Polymer and plastic composites are plastics which are strengthened with fibers, fillers, particulates, powders and other matrix reinforcements to provide improved strength and/or stiffness. Examples include fiber reinforced plastics (FRPs), sheet molding compounds (SMCs), bulk molding compounds (BMCs), pre-preg materials, and fabricated composite parts.
The GlobalSpec SpecSearch Database contains listings of a variety of different polymer matrices. Some of the most common are epoxy, polyacetal, PEEK, fluoropolymers, and phenolics.
Epoxy resins exhibit high strength and low shrinkage during curing. They are known for their toughness and resistance to chemical and environmental damage. Most are two-part resins cured at room temperature. Depending on the formulation, epoxy resins are used as casting resins, potting agents, resin binders, or laminating resins in fiberglass or composite construction. They are also used as encapsulates, electrical conductors in microelectronic packaging, and adhesives in structural bonding applications.
Polyacetal or polyoxymethylene (POM) is a thermoplastic used in precision parts that require high stiffness, low friction, and excellent dimensional stability. It provides a higher strength material compared to polyethylene-type polymers; however, polyacetal materials are susceptible to oxidation at elevated temperatures. DuPont’s Delrin® is a common polyacetal engineering resin that is also used to mold plastic parts.
PEEK or polyether ether ketone is a colorless organic polymer thermoplastic. It has excellent mechanical and chemical resistance properties that are retained at high temperatures. It is highly resistant to thermal degradation as well. It is used extensively in the aerospace, automotive, electronic, and chemical process industries.
Fluoropolymers including polytetrafluoroethylene (PTFE) and polyvinylidene fluoride (PVDF) are used in applications requiring superior chemical resistance. PTFE is used in applications requiring superior chemical resistance or low friction.
Phenolics are thermosetting molding compounds and adhesives that offer strong bonds and provide good resistance to high temperatures. Phenolic resin adhesives made from chemicals of the phenol group and formaldehyde are generally the most durable. Phenolic resins are available in liquid, powder, and film form. Special phenolic resins are available that harden at moderate temperatures when mixed with suitable accelerators. Urea formaldehyde resins can harden rapidly at moderate temperatures, but generally do not have the properties of phenolic resins. Melamine resins have excellent dielectric properties.
Products may be strengthened with fibers, fillers, particulates, powders and other matrix reinforcements to provide improved strength and/or stiffness. Fibers are usually chopped, wound or woven and made of materials such as fabric, metal, glass, or fiberglass. Particulates vary in terms of shape and size. Powders are usually made of carbon, graphite, silicates, ceramics, and other organic or inorganic materials. Some matrix reinforcements provide improved electrical conductivity. Others offer improved thermal conductivity.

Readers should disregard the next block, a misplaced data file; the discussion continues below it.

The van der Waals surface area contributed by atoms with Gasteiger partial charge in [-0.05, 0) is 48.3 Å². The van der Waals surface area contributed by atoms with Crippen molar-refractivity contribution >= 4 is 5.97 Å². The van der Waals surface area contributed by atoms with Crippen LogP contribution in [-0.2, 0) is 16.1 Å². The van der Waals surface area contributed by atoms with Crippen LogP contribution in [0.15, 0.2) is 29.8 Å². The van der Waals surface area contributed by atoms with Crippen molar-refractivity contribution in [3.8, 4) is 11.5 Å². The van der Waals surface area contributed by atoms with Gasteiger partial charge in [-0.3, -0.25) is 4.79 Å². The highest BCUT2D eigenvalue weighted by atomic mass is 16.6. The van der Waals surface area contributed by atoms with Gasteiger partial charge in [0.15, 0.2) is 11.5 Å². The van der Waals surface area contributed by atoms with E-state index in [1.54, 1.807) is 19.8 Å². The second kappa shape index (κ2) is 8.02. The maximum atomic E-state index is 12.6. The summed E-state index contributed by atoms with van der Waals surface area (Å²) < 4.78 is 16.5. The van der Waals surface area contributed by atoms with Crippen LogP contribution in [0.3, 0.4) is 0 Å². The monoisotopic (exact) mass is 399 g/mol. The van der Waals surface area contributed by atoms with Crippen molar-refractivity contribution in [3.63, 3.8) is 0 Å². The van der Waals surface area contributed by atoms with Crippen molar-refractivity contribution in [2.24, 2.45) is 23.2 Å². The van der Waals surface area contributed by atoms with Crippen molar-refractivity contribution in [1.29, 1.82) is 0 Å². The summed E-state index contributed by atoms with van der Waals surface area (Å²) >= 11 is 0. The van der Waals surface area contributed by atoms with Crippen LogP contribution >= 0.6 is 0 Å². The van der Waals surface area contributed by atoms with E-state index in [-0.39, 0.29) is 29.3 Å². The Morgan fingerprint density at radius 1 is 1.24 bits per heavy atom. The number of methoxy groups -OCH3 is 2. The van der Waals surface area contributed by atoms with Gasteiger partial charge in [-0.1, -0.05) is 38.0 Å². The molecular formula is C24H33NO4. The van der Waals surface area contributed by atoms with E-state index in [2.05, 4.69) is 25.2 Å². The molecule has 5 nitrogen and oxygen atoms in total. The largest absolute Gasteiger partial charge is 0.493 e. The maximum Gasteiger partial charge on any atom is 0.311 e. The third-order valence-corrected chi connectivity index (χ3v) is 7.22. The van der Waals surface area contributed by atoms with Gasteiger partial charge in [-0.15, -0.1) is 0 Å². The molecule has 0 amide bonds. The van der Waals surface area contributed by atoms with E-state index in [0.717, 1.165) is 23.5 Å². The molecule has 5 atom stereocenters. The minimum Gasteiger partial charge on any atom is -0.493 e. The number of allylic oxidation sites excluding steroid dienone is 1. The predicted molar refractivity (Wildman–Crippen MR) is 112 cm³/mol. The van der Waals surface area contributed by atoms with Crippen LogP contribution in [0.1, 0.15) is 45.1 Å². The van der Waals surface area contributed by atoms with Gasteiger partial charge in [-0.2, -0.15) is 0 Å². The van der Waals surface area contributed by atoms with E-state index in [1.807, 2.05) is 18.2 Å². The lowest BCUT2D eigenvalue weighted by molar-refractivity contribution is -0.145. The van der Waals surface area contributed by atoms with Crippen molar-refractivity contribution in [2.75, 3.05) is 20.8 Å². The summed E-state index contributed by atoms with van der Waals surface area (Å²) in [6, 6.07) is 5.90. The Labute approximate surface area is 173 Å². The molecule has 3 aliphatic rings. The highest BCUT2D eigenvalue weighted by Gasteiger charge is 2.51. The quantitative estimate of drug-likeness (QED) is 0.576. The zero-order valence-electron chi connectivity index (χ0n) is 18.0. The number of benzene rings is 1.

Thermoplastic composites include glass mat thermoplastics (GMT), weave-reinforced GMTs, low-density composites, and composite sandwich panels. GMTs are compression-molded thermoplastics that are used in place of metals such as aluminum or steel, plywood, or even engineered materials. Weave-reinforced GMTs are synthetic fabrics that are used as automotive materials to provide enhanced protection of a car’s underbody on poorly surfaced roads.
Polymer and plastic composites vary in terms of features. Products that are designed for electrical and electronics applications often provide protection against electrostatic discharge (ESD), electromagnetic interference (EMI), and radio frequency interference (RFI). Materials that are electrically conductive or resistive are also available. Polymer and plastic composites that use a phase change provide enhanced thermal characteristics.
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Conformal coatings encapsulate circuit boards and their electronic components in order to prevent the ingress of moisture, fungus, dust and other environmental contaminants.
Epoxy adhesives are chemical compounds for joining components. They require clean surfaces and are valued for their toughness and resistance to chemical and environmental damage.
Gel elastomers are highly viscoelastic polymer gel materials that have excellent shock absorption and damping characteristics. They are available in a variety of material types and grades.
Pressure Sensitive Adhesives (PSA) and Contact Adhesives
Pressure sensitive adhesives (PSA) and contact adhesives adhere to most surfaces with very slight pressure. They are available in solvent and latex or water-based forms.
Silicone Adhesives and Sealants
Silicone adhesives and sealants have a high degree of flexibility and a very high temperature resistance (up to 600° F), but lack the strength of other epoxy or acrylic resins.
Thermoplastics and Thermoplastic Resins
Thermoplastics and thermoplastic materials soften when heated and harden when cooled. They can withstand many heating and cooling cycles and are often suitable for recycling.
Thermosets and Thermoset Resins
Thermosets and thermoset materials are crosslinked polymeric resins that are cured or set using heat or heat and pressure. They generally have a higher resistance to heat than thermoplastics.